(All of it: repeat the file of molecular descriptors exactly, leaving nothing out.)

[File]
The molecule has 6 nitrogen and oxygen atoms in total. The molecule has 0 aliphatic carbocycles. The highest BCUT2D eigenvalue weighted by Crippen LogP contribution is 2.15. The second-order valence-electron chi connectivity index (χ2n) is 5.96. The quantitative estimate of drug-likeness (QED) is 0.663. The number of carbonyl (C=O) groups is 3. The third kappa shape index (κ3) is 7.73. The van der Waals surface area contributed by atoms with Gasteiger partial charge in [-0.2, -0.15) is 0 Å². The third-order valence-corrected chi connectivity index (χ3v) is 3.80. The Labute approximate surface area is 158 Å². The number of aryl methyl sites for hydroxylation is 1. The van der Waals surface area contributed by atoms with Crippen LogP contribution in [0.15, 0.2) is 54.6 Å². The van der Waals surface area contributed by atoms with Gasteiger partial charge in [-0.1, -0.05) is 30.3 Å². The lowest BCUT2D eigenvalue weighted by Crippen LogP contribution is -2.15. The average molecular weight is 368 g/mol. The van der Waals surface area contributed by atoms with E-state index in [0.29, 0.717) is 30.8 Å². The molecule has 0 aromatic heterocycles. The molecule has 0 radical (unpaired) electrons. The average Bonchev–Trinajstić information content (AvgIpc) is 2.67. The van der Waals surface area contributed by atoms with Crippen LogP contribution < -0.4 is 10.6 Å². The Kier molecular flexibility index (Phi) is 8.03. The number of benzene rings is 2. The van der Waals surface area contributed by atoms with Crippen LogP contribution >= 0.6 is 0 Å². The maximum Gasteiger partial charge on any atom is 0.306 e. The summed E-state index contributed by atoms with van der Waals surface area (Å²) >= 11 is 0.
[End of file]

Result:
The molecule has 6 nitrogen and oxygen atoms in total. The molecule has 0 aliphatic carbocycles. The highest BCUT2D eigenvalue weighted by Crippen LogP contribution is 2.15. The second-order valence-electron chi connectivity index (χ2n) is 5.96. The quantitative estimate of drug-likeness (QED) is 0.663. The number of carbonyl (C=O) groups is 3. The third kappa shape index (κ3) is 7.73. The van der Waals surface area contributed by atoms with Gasteiger partial charge in [-0.2, -0.15) is 0 Å². The third-order valence-corrected chi connectivity index (χ3v) is 3.80. The Labute approximate surface area is 158 Å². The number of aryl methyl sites for hydroxylation is 1. The van der Waals surface area contributed by atoms with Crippen LogP contribution in [0.15, 0.2) is 54.6 Å². The van der Waals surface area contributed by atoms with Gasteiger partial charge in [-0.1, -0.05) is 30.3 Å². The lowest BCUT2D eigenvalue weighted by Crippen LogP contribution is -2.15. The average molecular weight is 368 g/mol. The van der Waals surface area contributed by atoms with E-state index in [0.29, 0.717) is 30.8 Å². The molecule has 0 aromatic heterocycles. The molecule has 0 radical (unpaired) electrons. The average Bonchev–Trinajstić information content (AvgIpc) is 2.67. The van der Waals surface area contributed by atoms with Crippen LogP contribution < -0.4 is 10.6 Å². The Kier molecular flexibility index (Phi) is 8.03. The number of benzene rings is 2. The van der Waals surface area contributed by atoms with Crippen LogP contribution >= 0.6 is 0 Å². The maximum Gasteiger partial charge on any atom is 0.306 e. The summed E-state index contributed by atoms with van der Waals surface area (Å²) >= 11 is 0.